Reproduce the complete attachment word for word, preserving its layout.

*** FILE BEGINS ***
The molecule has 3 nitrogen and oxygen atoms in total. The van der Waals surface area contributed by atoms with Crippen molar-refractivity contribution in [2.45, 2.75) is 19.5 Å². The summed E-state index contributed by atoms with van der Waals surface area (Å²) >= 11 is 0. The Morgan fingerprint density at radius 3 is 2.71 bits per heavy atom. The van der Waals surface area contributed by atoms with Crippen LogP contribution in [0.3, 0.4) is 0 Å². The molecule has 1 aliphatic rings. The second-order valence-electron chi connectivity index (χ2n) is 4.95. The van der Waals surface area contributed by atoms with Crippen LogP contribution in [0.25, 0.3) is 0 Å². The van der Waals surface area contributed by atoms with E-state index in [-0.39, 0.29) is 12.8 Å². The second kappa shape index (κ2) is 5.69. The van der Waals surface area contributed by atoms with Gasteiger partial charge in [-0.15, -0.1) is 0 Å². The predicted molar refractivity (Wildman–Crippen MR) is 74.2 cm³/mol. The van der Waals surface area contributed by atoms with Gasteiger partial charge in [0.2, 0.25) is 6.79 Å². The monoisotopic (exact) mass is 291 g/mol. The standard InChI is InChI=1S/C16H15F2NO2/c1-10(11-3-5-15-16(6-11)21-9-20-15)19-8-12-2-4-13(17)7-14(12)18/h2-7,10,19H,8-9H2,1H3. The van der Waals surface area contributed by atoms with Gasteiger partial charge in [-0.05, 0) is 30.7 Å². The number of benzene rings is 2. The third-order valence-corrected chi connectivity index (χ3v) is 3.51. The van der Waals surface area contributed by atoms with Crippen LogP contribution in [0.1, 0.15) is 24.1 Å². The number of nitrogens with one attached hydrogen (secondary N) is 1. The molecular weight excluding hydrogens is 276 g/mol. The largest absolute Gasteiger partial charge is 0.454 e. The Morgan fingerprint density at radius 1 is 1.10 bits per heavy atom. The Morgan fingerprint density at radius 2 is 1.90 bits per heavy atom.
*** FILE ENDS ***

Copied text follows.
The molecule has 3 nitrogen and oxygen atoms in total. The van der Waals surface area contributed by atoms with Crippen molar-refractivity contribution in [2.45, 2.75) is 19.5 Å². The summed E-state index contributed by atoms with van der Waals surface area (Å²) >= 11 is 0. The Morgan fingerprint density at radius 3 is 2.71 bits per heavy atom. The van der Waals surface area contributed by atoms with Crippen LogP contribution in [0.3, 0.4) is 0 Å². The molecule has 1 aliphatic rings. The second-order valence-electron chi connectivity index (χ2n) is 4.95. The van der Waals surface area contributed by atoms with Crippen LogP contribution in [0.25, 0.3) is 0 Å². The van der Waals surface area contributed by atoms with E-state index in [-0.39, 0.29) is 12.8 Å². The second kappa shape index (κ2) is 5.69. The van der Waals surface area contributed by atoms with Gasteiger partial charge in [-0.15, -0.1) is 0 Å². The predicted molar refractivity (Wildman–Crippen MR) is 74.2 cm³/mol. The van der Waals surface area contributed by atoms with Gasteiger partial charge in [0.2, 0.25) is 6.79 Å². The monoisotopic (exact) mass is 291 g/mol. The standard InChI is InChI=1S/C16H15F2NO2/c1-10(11-3-5-15-16(6-11)21-9-20-15)19-8-12-2-4-13(17)7-14(12)18/h2-7,10,19H,8-9H2,1H3. The van der Waals surface area contributed by atoms with Gasteiger partial charge in [-0.05, 0) is 30.7 Å². The number of benzene rings is 2. The third-order valence-corrected chi connectivity index (χ3v) is 3.51. The van der Waals surface area contributed by atoms with Crippen LogP contribution in [0.1, 0.15) is 24.1 Å². The number of nitrogens with one attached hydrogen (secondary N) is 1. The molecular weight excluding hydrogens is 276 g/mol. The largest absolute Gasteiger partial charge is 0.454 e. The Morgan fingerprint density at radius 1 is 1.10 bits per heavy atom. The Morgan fingerprint density at radius 2 is 1.90 bits per heavy atom.